FIGHTING FLEAS & TICKS
Pesticides like Dursban, banned for flea spray, dips, lawn and termite treatment, are still in the environment and sprayed on imported products.
TOXIC PESTICIDES STILL IN ENVIRONMENT!
Barbara J. Andrews, Publisher TheDogPlace | April 2011
Summer time means flea treatment and lawn sprays but remember that once-common pesticides such as Dursban caused brain damage before finally being banned.
December 2013 Update: Chlorpyrifos, an organophosphate known as chlordane, was used in over 30 million homes as a termite treatment before it was banned for that use in 1988. Chlordane is a thick, odorless, amber liquid, in come cases more toxic to mammals than either the carbamate or organophosphate insecticides.
New pesticides flood the market every few years and many contain the same powerful toxins in slightly modified form. If it kills grubs, bugs, fleas, and ticks, it can harm your children or pets when they play in the yard or at the park.
You should also be aware of dangerous pesticides on imported vegetables and wash throughly.
Malathion is another pesticide widely used in agriculture, residential landscaping, public recreation areas, and in public health pest control programs such as mosquito eradication. It is the most commonly used organophosphate insecticide in the U.S.
Dursban and other pesticide aliases were/are sprayed on turkeys and used as a dip for sheep. It is used in barns and storage bins, but most important to dog owners, these organophosphates have permeated ground water, wells, and many streams in rural areas.
Injected into the soil under the slab or foundation of homes and other buildings, Dursban and other toxic chemical pesticides have leached into well water and water treatment facilities. Such chemicals are long-lived, persistent in the ground, (that's how it prevents termite re-infestation) and clings to plants, which means it can accumulate in certain crops.
Although sold under many trade and chemical names (permethrin) today, these pesticides are a nerve toxin! It is not a new discovery that it causes brain damage. (See Dursban Lawsuit ) EPA and other agencies have known that for years. Can this be the next example of ignoring substances like coal dust and asbestos? Has the truth about Chlorpyrifos been kept from the public until we finally assembled so much proof and so many damage cases have been won that finally, it hits mainstream media?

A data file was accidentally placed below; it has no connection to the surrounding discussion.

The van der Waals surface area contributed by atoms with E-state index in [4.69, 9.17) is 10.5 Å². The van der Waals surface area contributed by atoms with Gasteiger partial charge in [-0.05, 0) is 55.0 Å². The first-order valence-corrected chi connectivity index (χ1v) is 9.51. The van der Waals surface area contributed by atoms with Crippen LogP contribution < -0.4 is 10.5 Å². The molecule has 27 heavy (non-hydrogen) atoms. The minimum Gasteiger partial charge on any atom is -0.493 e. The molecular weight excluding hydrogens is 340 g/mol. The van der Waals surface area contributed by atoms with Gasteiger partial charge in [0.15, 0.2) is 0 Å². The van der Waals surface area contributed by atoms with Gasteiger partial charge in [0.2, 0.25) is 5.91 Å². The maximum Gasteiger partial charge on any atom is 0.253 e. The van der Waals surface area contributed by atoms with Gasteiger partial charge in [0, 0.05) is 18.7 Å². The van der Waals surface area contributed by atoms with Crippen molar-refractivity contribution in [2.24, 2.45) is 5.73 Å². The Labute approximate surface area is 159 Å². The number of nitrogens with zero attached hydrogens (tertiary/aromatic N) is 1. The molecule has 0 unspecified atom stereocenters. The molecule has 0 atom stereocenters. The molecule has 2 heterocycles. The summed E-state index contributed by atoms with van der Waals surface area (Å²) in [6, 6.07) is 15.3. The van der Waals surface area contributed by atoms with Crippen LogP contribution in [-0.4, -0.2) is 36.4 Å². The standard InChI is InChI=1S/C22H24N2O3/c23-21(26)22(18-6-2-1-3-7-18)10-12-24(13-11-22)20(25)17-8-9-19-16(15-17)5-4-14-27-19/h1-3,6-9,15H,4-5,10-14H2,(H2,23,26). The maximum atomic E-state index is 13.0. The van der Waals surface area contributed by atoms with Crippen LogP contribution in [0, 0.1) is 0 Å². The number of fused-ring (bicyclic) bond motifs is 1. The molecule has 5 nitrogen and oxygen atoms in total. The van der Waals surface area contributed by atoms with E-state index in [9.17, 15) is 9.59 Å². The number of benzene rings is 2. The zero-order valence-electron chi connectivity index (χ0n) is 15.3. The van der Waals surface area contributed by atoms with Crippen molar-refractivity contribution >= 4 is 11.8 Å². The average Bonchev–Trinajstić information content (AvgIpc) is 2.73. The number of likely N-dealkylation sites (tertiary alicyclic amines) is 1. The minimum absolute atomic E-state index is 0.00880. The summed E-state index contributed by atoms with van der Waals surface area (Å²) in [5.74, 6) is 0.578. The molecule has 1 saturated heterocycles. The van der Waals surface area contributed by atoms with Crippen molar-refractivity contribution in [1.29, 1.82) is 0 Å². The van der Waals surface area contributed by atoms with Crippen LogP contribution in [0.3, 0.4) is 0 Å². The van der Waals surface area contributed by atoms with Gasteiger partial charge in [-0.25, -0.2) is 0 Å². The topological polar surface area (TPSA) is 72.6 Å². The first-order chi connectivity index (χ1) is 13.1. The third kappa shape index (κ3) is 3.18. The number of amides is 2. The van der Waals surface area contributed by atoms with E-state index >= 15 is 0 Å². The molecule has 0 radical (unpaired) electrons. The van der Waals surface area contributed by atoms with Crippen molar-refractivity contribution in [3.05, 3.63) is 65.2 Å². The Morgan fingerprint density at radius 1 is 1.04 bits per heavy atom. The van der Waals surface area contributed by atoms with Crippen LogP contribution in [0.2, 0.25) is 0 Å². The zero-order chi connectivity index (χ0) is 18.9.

In addition to brain damage, Dursban and similar pesticides can cause cholinesterase impairment and liver malfunction. Symptoms are usually delayed, beginning one to four weeks after exposure. This makes it much more difficult to pin down, especially in dogs and cats with strange symptoms. Even if the vet determines there is liver damage, will he relate it to chemical poisoning? Likely not.
Be especially diligent and watch your pets after lawn or pesticide treatment, even at the golf course or on a neighbor's lawn. It probably contains a potent chemical component which can attack your dog's nervous system just as it does the bugs.
Do not let children crawl around on treated carpets, under the house, or play in any previously termite-treated building. Diatomaceous earth works well in carpet but what works best is a strong immune system in a healthy dog!
The risk of poisoning and subsequent brain damage is not like an allergic reaction wherein some people react and others are not affected. These pesticides are strong chemical toxins and repeated or high exposure will lead to physiological damage in pets as well as people.
Managing Fleas Without Poison, by Geneva Coats, RN and Non-Poisonous Flea Control by AKC judge and the Dursban Flea Treatment Lawsuit
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